JN: 1. "At what point does inequality hurt capitalists?" As far as inequality is concerned, the answer is "at no point". The higher the inequality, the better off the capitalists. This answer sounds definitive because, in our view, inequality is the very purpose, the end goal that capitalists -- including sovereign funds and pensions -- are conditioned and compelled to achieve. Capitalists are driven to beat the average, and beating the average means higher inequality, by definition. The real question for capitalists is not how much inequality can they "sustain" (100% as far they are concerned), but the consequences of inequality to the stability of their regime.
2. The impact of inequality on instability comes in two ways. In the short run, the strategic sabotage necessary to raise inequality also raises risk and therefore lowers capitalization. In the long run, it may destabilize the entire regime.
3. The figure below is taken from page 238 of our book Capital as Power (2009) (http://bnarchives.yorku.ca/259/). The graph shows the connection between the capital share of income on the vertical axis and unemployment (inverted) on the horizontal axis. This figure is the same as Figure 16 in our paper, with three small differences: (1) unemployment is inverted; (2) unemployment is not lagged; and (3) the data begin in 1933. The figure shows a nonlinear relationship. For capitalists, the ideal level of strategic sabotage is when unemployment is about 7%. This level of unemployment generates the highest capitalist share of income, which is perhaps why economists treat it as the "natural rate of unemployment" and behave as it represents "business as usual". When unemployment is lower -- as it was during the Great Depression or during WWII -- the capitalist share of income tends be much lower. Too much or too little sabotage are no good. The Goldilocks level of sabotage is 7% unemployment.
LK: I have a tough time accepting your premise that capitalists can sustain 100% inequality as the consequences to their regime will be devastating. Put simply, whether they like it or not, there are limits to gross inequality and they know it. Whether or not they care is another story but I think they care because gross inequality impacts their quality of life.
As far as pensions and sovereign wealth funds, they are enriching the financial elite but they are also putting pressure on them to lower fees and perform. The power that pensions exercise is enormous and hedge funds and private equity funds need them for assets and the pensions need the latter to obtain their actuarial target return. It's a complicated relationship, a fragile but symbiotic one.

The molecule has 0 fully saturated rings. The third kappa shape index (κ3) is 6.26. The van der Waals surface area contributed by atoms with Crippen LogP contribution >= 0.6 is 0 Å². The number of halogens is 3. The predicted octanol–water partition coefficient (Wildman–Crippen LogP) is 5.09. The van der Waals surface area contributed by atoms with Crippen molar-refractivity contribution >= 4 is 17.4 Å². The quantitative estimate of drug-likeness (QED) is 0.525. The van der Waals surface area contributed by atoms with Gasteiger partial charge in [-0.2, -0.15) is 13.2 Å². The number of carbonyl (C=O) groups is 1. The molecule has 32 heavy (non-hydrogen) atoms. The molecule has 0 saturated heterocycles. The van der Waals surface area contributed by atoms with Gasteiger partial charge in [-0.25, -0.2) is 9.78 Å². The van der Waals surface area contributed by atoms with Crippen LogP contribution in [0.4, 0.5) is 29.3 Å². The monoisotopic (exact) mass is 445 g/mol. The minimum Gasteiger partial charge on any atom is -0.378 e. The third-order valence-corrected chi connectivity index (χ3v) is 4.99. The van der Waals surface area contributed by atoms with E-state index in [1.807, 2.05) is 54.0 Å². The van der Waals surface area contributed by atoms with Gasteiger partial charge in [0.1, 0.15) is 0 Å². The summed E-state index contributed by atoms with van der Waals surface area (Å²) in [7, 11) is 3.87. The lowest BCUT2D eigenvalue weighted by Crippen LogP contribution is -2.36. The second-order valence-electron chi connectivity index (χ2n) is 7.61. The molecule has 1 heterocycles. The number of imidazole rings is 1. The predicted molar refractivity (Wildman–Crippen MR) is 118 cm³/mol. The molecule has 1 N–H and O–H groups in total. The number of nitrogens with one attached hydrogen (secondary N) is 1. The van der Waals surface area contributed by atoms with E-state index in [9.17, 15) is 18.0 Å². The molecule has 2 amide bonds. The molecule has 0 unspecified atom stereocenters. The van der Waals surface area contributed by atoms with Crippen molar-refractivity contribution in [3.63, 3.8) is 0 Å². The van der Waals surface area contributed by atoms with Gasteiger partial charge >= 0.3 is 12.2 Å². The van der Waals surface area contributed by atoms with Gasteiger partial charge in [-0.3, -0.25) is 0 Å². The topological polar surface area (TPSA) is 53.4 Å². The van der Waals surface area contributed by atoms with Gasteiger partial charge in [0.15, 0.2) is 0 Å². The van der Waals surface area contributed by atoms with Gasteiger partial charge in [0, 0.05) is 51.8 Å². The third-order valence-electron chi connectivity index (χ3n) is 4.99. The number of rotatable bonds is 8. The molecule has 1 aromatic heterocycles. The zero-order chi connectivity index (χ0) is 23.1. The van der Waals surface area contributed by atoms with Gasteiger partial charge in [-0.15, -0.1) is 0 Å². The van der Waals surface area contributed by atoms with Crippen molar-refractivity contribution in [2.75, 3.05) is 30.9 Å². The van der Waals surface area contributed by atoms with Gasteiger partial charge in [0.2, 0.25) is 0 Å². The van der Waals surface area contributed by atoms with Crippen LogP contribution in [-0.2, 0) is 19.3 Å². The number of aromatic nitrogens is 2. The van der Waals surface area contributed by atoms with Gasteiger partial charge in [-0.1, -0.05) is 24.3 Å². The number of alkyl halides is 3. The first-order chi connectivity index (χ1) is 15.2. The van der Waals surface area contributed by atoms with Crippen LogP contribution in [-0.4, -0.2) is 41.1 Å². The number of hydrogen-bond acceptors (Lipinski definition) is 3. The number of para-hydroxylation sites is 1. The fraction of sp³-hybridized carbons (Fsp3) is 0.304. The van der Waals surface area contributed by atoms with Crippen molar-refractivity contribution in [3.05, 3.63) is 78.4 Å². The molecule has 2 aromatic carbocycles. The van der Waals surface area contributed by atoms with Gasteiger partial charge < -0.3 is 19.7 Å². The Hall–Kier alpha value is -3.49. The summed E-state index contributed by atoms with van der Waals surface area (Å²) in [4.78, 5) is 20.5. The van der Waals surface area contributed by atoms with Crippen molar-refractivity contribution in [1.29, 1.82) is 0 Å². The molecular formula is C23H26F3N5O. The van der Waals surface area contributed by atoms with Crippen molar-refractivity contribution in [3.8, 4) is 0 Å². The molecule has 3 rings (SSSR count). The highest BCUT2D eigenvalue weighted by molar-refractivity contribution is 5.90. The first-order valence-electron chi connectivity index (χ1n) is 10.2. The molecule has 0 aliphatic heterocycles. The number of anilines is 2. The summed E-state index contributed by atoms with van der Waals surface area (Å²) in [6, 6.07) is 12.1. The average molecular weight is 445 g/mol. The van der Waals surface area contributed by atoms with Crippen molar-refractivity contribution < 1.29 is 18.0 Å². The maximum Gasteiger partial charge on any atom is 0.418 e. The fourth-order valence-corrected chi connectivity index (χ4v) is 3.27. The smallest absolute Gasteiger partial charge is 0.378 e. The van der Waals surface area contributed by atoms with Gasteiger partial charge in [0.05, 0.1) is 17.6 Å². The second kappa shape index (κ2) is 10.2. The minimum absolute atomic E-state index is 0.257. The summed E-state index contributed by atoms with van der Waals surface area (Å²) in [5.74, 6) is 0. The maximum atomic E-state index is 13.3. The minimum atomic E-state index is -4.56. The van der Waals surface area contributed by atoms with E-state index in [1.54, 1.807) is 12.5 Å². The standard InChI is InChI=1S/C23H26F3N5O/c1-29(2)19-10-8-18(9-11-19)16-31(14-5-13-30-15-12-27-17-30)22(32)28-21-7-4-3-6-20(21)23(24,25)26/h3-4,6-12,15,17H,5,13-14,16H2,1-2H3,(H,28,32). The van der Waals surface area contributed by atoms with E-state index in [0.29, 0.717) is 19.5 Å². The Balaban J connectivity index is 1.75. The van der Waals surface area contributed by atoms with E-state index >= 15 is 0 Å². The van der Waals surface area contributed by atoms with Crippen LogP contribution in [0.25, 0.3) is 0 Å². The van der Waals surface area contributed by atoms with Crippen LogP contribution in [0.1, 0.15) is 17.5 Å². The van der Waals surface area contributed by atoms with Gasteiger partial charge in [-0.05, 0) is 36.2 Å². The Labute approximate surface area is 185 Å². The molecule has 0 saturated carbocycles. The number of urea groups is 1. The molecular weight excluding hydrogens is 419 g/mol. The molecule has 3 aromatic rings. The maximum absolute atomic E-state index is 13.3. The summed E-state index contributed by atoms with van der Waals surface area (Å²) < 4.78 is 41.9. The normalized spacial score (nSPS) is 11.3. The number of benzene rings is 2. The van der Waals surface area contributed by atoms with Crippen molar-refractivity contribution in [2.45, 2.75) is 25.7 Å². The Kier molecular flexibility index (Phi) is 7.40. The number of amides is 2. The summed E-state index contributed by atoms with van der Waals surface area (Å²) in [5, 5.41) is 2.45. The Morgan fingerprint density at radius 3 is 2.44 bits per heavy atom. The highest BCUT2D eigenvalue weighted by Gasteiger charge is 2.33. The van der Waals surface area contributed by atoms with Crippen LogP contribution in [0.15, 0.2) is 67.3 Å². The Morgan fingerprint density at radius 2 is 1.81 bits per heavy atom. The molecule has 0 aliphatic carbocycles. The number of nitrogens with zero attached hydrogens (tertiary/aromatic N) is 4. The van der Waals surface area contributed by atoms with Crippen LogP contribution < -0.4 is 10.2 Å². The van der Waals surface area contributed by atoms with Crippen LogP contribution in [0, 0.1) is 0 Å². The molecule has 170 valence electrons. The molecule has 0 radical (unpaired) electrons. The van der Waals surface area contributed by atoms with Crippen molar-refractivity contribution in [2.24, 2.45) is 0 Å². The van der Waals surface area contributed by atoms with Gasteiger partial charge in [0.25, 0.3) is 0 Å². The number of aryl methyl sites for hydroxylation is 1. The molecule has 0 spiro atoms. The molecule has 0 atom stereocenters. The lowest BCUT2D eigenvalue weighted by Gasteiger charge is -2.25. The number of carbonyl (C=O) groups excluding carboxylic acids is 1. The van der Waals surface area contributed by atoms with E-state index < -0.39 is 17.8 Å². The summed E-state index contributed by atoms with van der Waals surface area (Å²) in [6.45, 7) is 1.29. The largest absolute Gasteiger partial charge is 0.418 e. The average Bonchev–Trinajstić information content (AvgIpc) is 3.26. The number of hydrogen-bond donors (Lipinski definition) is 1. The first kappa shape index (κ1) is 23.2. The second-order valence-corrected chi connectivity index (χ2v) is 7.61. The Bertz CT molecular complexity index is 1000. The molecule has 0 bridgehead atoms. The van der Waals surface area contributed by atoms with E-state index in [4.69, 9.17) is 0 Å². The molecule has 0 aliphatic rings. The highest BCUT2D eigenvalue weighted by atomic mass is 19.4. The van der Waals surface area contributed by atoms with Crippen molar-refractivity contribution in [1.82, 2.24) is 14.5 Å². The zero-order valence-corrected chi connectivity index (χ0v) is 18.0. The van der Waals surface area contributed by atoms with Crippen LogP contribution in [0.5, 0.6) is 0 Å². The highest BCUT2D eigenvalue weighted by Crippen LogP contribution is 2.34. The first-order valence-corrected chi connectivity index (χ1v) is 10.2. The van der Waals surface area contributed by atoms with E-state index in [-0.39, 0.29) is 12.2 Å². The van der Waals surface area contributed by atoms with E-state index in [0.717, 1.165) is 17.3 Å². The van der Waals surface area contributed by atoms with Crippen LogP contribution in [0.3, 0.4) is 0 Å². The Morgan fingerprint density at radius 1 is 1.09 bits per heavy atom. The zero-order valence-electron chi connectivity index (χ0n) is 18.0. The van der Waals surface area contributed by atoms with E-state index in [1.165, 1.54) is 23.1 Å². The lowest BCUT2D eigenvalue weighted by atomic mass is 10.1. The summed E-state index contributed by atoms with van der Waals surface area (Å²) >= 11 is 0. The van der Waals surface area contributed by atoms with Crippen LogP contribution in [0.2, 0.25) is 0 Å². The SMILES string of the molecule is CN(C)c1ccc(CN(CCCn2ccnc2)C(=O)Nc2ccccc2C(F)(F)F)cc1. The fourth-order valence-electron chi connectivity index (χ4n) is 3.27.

JN: I think we are talking about the same thing, although perhaps with different emphases.
1. To reiterate our claims, the goal of capitalists is differential and therefore redistributional. By seeking to beat the average, capitalists seek to make income and assert ownership more unequal, by definition. Based on this logic, the ultimate goal of capitalists is greater inequality, and the more the better. That is their built-in goal, a goal over which they have no control. Now, distributional goals are inherently conflictual (what is mine cannot be yours). And to win in conflict capitalists need to inflict sabotage (such as unemployment, incarceration, etc.). Sabotage, however, creates resistance, and this is where we seem to agree: capitalists cannot inflict ever greater sabotage on the underlying population; as you correctly point out, the consequences for the regime will be "devastating". This is why we claim that capitalists, at least in the U.S., may be approaching the limits, or asymptotes, of their power (http://bnarchives.yorku.ca/336/).
2. Regarding pension and sovereign wealth funds, I'm not sure how their existence and actions alter the process I describe in (1). You say that these funds demand that the "financial" elite performs (by keeping fees low, etc.). That may be true, but it is irrelevant to my point. We are not talking about the "financial" elite; we are talking about the overall income share of capital or of the 1%. Pension and sovereign wealth funds are like all investors. They demand that the companies they invest in "outperform" -- that is, that they beat the average and redistribute income in their favour. And since this redistribution requires sabotage, so we are back to square one. If you look at Figures 11, 15-16, you can see that, despite the rise of pension and sovereign wealth funds, inequality is at or approaching record levels.
3. Capitalists are therefore torn between the imperative of achieving further redistribution-through-sabotage and the growing risk that this process creates for their regime.
LK: Not sure about your redistribution argument. If we enhance the Canada Pension Plan for all, the rich will get richer but so will the working poor. I have to think about your arguments very carefully, not as black and white in my mind. The rise of pensions and sovereign wealth funds is a game changer. Rich family offices have been permanently displaced. This might actually save capitalism if we create more jobs.
JN: It seems to me that you are conflating "riches" (utility) with distribution (power). You can have higher "real" income for workers with greater inequality. Our argument concerns the latter process.
If enhanced public pensions redistribute income downward, that would be a game changer. But so far that hasn't happened, not in Canada and certainly not in the U.S. It seems to me that pension and sovereign wealth funds have put the labour aristocracy and governments on the same side of capital. Just as the capitalists, they too are hostage to the conflictual power logic of capitalism. Bill Gross, Warren Buffet and George Soros could speak about the risk of heightened inequality, but their roles compel them to make it grow.
I hope enhanced public pensions will be a "game changer" in terms of redistributing income downward but so far the evidence does not support this assertion. In fact, the evidence shows pensions are contributing to greater inequality. As always, if you have any comments, feel free to share them with me (LKolivakis@gmail.com) and I will add them to this post
Below, Tim Di Muzio and Jonathan Nitzan discuss power from above and from below at the 3rd Annual Forum on Capital as Power: "Capitalizing Power: The Qualities and Quantities of Accumulation" (Jonathan's presentation begins at minute 24). A new video on their latest paper will be available in the coming weeks.